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Associate Attorney General Tony West Delivers Remarks
at the Meeting of the Coordinating Council on Juvenile Justice and Delinquency Prevention


United States

Thank you for your leadership, Bob.  

The Attorney General regrets that he is not able to join us for today’s meeting; he very much wanted to be here as he has in been in the past, and asked me to convey his deep appreciation for all the critical work that the Council does for children and families.  As you all know, as both the Attorney General –as someone who has been a prosecutor, a judge, and most importantly, a father – the well-being of our nation’s youth has been and remains one of his top priorities.  

As part of his Defending Childhood Initiative, the Attorney General’s Task Force on Children Exposed to Violence recommended the creation of a task force specifically devoted to American Indian and Alaska Native children in order to address the complex and unique needs of American Indian and Alaska Native communities.  I am pleased to report that the creation of the Task Force on American Indian/Alaska Native Children’s Exposure to Violence is fast becoming a reality. 

Building on the work of the original and successful Defending Childhood Task Force and efforts across the Department of Justice in Indian country, the American Indian and Alaska Native Task Force will consist of two groups – an Advisory Committee and a Federal Working Group.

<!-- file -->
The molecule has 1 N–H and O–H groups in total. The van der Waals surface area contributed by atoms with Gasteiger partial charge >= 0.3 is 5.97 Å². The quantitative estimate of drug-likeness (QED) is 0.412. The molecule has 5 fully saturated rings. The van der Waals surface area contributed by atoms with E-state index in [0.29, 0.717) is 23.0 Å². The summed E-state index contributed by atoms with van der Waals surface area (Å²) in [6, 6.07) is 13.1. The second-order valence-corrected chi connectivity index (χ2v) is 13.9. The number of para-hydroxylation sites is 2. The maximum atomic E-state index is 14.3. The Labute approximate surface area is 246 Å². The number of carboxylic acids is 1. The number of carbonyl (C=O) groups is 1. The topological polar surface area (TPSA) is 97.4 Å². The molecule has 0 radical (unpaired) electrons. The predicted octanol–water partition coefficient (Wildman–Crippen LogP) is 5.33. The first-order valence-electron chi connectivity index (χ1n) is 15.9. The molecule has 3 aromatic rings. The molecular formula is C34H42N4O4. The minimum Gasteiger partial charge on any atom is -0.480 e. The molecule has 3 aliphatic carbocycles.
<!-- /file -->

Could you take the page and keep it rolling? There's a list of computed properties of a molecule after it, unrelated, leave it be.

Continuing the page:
The Advisory Committee will consist of non-federal experts that will convene to examine the pervasive problems associated with American Indian and Alaska Native children’s exposure to violence. This committee will act in accordance with the Federal Advisory Committee Act and OJJDP will soon engage in a member selection process.  In addition, OJJDP has already issued a solicitation seeking technical assistance and other support for the Advisory Committee of the Task Force.

 The applications for this solicitation are due to OJJDP by this Monday, July 29, 2013. 

 The Federal Working Group consists of federal officials with experience in Indian country and children exposed to violence, including U.S. Attorneys with Indian country in their districts, our National Indian Country Training Coordinator Leslie Hagen, and representatives from OJP, the Office of Tribal Justice – including its director Tracy Toulou, and the Department of Interior.

 Importantly, the Federal Working Group, which has already convened on multiple occasions, will simultaneously implement policy and programmatic changes in the near-term for the benefit of American Indian and Alaska Native children exposed to violence. 

 The Working Group has already identified gaps and needs where we can get to work immediately – such as the provision of adequate educational services in BIA juvenile detention facilities –  and once the Advisory Committee convenes, it will provide additional recommendations on a rolling basis so that the Federal Working Group begin addressing identified issues immediately.  This will be a very active Task Force that will move with the sense of urgency this vexing problem demands.